24 March 2012
A few months ago, with approval granted by the Holy See after years of intense work, the trek to Liturgical Reform for Holy Week in the Basilica of the Holy Sepulchre reached its goal. A delicate and demanding task that, with instructions from the Apostolic See, has involved the Franciscans of the Custody of the Holy Land for many years has been completed. The results recently achieved and definitively approved, are the best that could have been desired, given the restrictions imposed by the Status Quo.
The process of making this complete liturgical reform began decades ago, in 1955, because of liturgical modifications introduced for the celebration of Holy Week. The Custody unsuccessfully sought to put the new rites in place in the Basilica of the Holy Sepulchre, due to the time schedules of the various Christian communities in the Sanctuary, regulated by the Status Quo. At the request of the Custody at that time, the Holy See granted an indult for celebration according to the older rite. With time and successive adaptations, a comingling of the old and new liturgies was reached, making it difficult to adopt a well-defined identity.
Since 1986, the Liturgical Commission of the Custody of the Holy Land has been engaged in adapting the Holy Week liturgy to the new liturgical books, the particularities of the site, Jerusalem's own liturgical tradition, and current pastoral needs. The initiative of the Commission has allowed, therefore, the updating and coordination of the rites and of the ordinaries of the new liturgical books to the particular time schedules and spaces that the Custody maintains and protects, with particular care for the rights of the Catholic Church within the Sanctuary. This has been a complex and extremely responsible task accomplished with the direct involvement, besides that of various experts, of the Congregation for Divine Worship and the Discipline of the Sacraments, the Apostolic Delegate, and the Latin Patriarch.
The Holy Week liturgical reform project, arranged in three volumes - the Missal, the Lectionary and the Offices, - was approved by the Liturgical Commission on 11 March, 1996 in the presence of the Custos. On the 28th of March of the same year, it was presented to the Latin Patriarch and finally, on the 16th of December, it was forwarded to the Holy See.
On 4 March, 1997, the Vatican Secretary of State, His Excellency Cardinal Angelo Sodano, informed the Custody of the of the Holy Land of the ad experimentum approval of the reform, at the same time transmitting a number of modifications requested by the Congregation for Divine Worship and the Discipline of the Sacraments. On the 23rd of March of this year, therefore, Palm Sunday, the new Ordo of Holy Week will be inaugurated.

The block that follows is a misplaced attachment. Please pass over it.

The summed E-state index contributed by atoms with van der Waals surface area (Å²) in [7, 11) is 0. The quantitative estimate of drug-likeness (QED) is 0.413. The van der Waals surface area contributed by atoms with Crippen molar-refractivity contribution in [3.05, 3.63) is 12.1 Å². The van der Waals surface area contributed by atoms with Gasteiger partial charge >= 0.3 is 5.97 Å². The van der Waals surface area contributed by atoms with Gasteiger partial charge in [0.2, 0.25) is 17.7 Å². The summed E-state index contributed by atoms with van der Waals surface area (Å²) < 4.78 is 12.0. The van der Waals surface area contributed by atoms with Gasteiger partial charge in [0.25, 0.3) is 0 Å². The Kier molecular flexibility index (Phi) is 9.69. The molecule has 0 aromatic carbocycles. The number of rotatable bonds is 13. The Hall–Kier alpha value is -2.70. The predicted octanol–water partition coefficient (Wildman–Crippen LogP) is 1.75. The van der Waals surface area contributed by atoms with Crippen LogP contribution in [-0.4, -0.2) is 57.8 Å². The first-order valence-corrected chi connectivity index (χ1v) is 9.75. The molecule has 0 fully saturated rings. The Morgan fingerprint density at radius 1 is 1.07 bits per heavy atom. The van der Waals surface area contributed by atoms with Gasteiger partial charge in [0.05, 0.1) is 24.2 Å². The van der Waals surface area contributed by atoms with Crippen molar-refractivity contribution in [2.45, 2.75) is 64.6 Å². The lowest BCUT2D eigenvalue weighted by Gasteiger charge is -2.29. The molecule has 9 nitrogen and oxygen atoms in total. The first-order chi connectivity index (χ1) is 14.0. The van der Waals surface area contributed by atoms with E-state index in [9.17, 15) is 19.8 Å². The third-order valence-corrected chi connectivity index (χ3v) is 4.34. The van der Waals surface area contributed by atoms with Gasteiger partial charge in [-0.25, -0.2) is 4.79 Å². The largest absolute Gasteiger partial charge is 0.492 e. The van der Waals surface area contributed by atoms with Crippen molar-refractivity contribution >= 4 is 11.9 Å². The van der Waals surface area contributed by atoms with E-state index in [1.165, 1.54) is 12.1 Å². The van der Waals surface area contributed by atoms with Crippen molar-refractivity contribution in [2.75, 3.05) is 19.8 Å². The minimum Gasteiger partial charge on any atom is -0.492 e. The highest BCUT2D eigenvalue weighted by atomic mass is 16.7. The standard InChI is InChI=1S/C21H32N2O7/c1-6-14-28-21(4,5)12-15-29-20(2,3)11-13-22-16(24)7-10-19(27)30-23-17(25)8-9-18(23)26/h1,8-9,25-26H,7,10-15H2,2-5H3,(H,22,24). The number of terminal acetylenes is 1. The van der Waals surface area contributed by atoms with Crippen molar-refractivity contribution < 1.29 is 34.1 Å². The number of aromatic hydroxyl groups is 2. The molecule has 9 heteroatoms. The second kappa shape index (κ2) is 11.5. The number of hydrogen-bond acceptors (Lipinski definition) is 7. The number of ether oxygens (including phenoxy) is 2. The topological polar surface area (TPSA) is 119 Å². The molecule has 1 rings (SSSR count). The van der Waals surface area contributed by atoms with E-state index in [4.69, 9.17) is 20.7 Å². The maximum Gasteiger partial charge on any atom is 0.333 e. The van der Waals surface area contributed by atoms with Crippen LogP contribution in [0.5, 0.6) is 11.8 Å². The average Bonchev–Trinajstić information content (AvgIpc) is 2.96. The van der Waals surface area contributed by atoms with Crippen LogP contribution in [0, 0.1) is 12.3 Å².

On 15 February, 2010, having passed several years of necessary trial, the sitting Liturgical Commission informed the Holy See of all the facts in the case, including additions, suggestions and corrections that had matured over the long period of exploratory experience with the liturgical reform. At the same time, the Commission formally requested definitive approval of the rite. A few months ago, on 12 October, 2011, Vatican Secretary of State, Cardinal Tarcisio Bertone, informed the Custody of the definitive approval of the Status Quo with regard to the Celebrationes Hebdomadæ Sanctæ in Sancto Sepulcro Domini Nostri Jesu Christi, per Missale, Lectionarium e Officia.
It is an extremely outcome of great value, even more satisfying in this period of preparation for the Pascha of the Resurrection of the Lord, and authoritatively confirms the precious work performed in the liturgical domain as in other fields by the Franciscans in service to the Holy Land, and the harmony that continuously gives breath to the dialog between the Holy See and the Custody in its constant, profound involvement in safeguarding, protecting and promoting the places and traditions that constitute the inestimable heritage of Christianity. In the complex, heterogeneous world that is the Holy Land, the Franciscans continue to be irreplaceably at the forefront of the life of the local Latin Church, attentive guardians who are sensitive to Catholic sensibilities and values in an open and forward-looking encounter with our brethren of other Christian confessions.
Text by Caterina Foppa Pedretti